• Davetherave says:

      Rick, no disrespect but are you wearing rose colored glasses?? How many laws does Obama have to break before you think he should be removed? How many state AG has to put together a list of over twenty laws Obama has broken for you to believe it is a train? You put “long train of abuses in bold” and I’m glad you did, because IMHO I believe Obama has put together the longest train of abuses of any president I’ve ever seen.

      You ask “have we really reached the point found of have existed prior to our founder’s issuing this Declaration of Independence?” If we haven’t, then I don’t know what it will take for folks like to realize yes we have and we are way past that point.

      We have zero representation in DC…zero. Laws are being made up no matter what our constitution says and folks like you say…”well, that’s not enough to insist things change.” That attitude Rick is part of the problem we currently face and certainly not the answer. With your thinking; Hitler Jr. will have the fires burning bright prior to anything being changed by the people.


      • --Rick says:

        Opinions vary. His policies may suck [and they do] and he may be running the most corrupt Administration in history [and I think he is], and while most Americans may be in jeopardy of severely limited individual liberty [and I agree that they are on the current trajectory and push of more vile altruism and pragmatics as opposed to true problem solving], the American people are far from suffering. We are far from starving or being enslaved.

        We are far from being free to travel, to speak out against our government, and many other things that were the case under King George, because we still have the opportunity to elect our own members of the U.S. Congress – the Constitutional check on the Executive. If we are in jeopardy of losing our rights, then, it is not solely the Executive that is to blame – equal blame rests with an inept and corrupt Congress.

        And who is it that created this gathering of fools and wannabe tyrants? Look in the mirror and at your neighbors who are perfectly content to go about their lives ignorant of their government, complicit in the government’s demand for “sacrificing the individual for the collective”, coconspirators in the government’s insistence of solving problems through unprincipled pragmatics as opposed to the hard work of Constitutional problem solving.

        To this last point, look at the 16th Amendment to the Constitution where Congress abolished the requirement of apportionment in collecting and distributing taxes and used that amendment to create a permanent income and other taxes that were only allowable under emergency conditions through special legislation, such as was the case when Abraham Lincoln and the U.S. Congress at the time imposed a temporary income tax as an excise tax to fund the war.

        None of the above could have been possible without the consent of the people. And so long as the people are giving their consent through those they continue to elect and keep in power, how can one make the claim that the people have been “long suffering a train of abuses”? If the government says that we will be better off as a nation [as opposed to as individuals], by cutting our wrists and “we the people” follow such stupid suggestions – who is truly causing the suffering?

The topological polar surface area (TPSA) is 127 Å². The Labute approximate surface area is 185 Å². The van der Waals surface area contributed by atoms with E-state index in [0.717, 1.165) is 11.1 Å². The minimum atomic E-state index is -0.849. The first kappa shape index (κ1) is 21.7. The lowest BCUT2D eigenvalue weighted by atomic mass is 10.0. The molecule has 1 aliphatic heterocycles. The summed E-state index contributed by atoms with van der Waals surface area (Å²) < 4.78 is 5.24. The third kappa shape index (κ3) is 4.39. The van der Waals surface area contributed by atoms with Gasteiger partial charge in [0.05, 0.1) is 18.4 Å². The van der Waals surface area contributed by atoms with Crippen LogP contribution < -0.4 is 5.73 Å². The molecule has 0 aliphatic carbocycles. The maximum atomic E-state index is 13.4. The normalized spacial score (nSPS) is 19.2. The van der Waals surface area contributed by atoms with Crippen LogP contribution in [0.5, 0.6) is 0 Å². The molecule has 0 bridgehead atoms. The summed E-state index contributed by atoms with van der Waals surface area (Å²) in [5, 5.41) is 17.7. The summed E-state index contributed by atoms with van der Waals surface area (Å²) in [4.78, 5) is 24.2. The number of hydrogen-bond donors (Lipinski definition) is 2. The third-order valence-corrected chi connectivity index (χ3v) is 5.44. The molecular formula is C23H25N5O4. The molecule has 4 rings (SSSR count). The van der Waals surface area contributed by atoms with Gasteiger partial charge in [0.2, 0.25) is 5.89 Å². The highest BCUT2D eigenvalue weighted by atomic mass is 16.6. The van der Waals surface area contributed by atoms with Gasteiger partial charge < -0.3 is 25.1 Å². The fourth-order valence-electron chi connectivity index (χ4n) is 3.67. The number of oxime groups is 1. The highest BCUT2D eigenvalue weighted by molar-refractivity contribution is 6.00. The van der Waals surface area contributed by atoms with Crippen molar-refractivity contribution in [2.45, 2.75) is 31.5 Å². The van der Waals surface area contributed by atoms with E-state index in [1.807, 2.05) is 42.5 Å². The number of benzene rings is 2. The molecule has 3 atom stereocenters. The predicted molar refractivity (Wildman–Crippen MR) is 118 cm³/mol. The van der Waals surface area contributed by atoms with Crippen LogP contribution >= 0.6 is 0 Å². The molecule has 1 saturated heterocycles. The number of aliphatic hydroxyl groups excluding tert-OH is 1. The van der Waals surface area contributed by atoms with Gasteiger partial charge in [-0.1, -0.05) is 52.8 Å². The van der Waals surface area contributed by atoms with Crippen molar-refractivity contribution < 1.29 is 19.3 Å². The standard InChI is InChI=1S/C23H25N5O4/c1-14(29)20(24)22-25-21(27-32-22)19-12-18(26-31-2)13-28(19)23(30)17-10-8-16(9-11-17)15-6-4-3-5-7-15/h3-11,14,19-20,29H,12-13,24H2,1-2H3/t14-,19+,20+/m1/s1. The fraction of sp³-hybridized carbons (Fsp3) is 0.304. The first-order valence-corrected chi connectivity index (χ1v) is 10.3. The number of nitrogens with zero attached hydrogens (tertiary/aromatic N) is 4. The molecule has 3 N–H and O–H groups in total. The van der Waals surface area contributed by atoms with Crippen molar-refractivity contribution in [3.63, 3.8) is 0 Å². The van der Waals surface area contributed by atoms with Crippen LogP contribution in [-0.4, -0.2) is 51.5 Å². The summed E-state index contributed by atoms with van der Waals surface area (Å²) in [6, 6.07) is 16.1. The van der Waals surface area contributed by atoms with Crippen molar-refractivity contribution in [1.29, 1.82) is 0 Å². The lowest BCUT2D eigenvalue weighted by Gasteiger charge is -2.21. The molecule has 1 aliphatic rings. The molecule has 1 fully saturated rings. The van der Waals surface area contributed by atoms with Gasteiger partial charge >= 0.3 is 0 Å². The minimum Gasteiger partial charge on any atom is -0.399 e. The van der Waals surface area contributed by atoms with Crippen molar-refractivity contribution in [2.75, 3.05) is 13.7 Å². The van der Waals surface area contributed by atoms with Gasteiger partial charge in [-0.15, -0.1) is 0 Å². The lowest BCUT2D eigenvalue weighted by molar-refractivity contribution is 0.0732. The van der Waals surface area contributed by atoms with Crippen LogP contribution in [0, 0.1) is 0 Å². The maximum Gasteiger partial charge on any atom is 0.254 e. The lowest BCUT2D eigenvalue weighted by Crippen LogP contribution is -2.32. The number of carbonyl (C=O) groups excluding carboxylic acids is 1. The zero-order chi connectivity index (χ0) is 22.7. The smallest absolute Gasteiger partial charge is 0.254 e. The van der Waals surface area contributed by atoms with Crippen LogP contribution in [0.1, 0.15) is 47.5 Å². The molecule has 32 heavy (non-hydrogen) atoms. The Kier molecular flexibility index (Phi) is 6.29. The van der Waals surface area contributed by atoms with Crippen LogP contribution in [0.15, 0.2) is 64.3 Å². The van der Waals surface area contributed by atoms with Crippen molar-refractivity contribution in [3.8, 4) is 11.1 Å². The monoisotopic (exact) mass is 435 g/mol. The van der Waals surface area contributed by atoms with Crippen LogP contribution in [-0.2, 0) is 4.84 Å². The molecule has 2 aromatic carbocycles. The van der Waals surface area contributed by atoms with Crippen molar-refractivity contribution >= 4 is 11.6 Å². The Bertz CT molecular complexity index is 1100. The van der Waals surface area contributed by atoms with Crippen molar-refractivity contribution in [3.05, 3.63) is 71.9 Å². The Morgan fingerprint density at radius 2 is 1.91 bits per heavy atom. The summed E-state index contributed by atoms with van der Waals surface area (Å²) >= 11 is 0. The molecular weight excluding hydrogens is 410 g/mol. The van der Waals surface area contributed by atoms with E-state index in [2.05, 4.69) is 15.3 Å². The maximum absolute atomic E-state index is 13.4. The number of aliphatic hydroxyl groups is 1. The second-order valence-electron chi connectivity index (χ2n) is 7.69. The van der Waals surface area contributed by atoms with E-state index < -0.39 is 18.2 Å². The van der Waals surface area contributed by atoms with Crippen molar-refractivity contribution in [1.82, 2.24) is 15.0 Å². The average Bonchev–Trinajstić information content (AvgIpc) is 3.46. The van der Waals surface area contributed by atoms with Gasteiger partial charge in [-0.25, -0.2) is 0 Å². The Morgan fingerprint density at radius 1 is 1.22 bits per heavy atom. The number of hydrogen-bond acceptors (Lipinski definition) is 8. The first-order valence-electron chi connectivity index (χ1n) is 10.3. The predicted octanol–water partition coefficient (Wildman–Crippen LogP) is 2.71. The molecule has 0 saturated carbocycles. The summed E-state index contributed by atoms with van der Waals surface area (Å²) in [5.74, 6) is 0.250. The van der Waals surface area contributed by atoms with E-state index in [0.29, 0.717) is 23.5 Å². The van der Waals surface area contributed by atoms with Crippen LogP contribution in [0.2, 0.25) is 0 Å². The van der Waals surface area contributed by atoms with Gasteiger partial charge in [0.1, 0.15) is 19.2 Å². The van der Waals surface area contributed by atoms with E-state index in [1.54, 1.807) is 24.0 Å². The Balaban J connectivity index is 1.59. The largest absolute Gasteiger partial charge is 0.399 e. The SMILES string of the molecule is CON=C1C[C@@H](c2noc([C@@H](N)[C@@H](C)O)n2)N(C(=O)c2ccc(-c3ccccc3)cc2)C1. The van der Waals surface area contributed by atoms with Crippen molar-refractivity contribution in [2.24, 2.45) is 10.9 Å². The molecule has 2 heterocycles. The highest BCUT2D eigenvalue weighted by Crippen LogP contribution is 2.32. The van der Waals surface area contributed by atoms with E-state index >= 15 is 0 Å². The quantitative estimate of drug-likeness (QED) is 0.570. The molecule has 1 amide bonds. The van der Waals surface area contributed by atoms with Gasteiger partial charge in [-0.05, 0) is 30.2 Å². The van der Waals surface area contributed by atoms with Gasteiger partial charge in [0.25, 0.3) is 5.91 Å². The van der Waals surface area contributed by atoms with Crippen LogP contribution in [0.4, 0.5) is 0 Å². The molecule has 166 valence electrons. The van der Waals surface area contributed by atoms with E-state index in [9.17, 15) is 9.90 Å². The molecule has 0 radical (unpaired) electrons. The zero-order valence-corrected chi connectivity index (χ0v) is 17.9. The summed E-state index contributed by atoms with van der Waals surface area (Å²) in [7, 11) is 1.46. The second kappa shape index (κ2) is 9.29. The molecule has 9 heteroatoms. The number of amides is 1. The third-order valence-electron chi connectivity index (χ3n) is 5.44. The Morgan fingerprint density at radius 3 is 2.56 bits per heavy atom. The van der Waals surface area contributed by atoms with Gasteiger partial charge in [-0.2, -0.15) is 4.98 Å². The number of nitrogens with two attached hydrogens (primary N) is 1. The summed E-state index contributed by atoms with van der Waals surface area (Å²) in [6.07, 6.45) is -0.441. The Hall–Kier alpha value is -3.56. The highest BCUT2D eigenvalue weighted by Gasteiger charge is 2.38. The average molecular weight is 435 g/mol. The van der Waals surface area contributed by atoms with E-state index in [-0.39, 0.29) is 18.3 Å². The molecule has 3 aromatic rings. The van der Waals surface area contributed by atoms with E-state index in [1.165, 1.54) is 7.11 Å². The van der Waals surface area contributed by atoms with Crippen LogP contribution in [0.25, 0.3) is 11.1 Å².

Who is truly responsible for the results of such a ridiculous act? Who is truly causing the “suffering” felt as the cuts are made and the blood loss progresses over time? Easing the suffering in such as case does not derive from a sudden awakening and a scramble to apply a tourniquet and treatment of such self-created, self-destructive wounds.

        Easing the suffering is getting and remaining informed and active enough, in a legitimate sense, to know enough not to cut one’s own wrist and to not trust people who were given power over others.

        Easing suffering is to elect people of principle with an eye to hold them to account should they falter. Easing pain is working to keep government as small and as minimally intrusive as possible with respect to our privacy, but strong enough to defend the interests of the nation and protect our people from harm caused by others.

        While government may make suicide illegal, it can’t stop those willing to commit such an act and it certainly lacks the power to further punish the dead. Our focus should be more on awakening our neighbors, friends and family to understand what is going on and get them to help set things right by understanding what is at stake at the polls, In the way our children our educated, in the virtue of doing the hard work of problem solving rather than resorting to expedience in getting around Constitutionally created obstructions…solving our problems is best accomplished by being responsible citizens and fighting for responsible change which includes a reattachment to our founding principles.

        Both sides of the aisle have been and remain responsible for egregious governance. Both sides conveniently interpret the U.S. Constitution and the Declaration of Independence. Even strict constructionist in many instances will interpret the phrase, “All men are created equal” as “All citizens of the United States are created equal” and would deny others the right to freely travel across our borders, to seek work, to raise their families in a better environment with the hope of a better life and praise their God [I’m an atheist] while denying their God’s children the right to free association and their own right to life, liberty and the pursuit of happiness.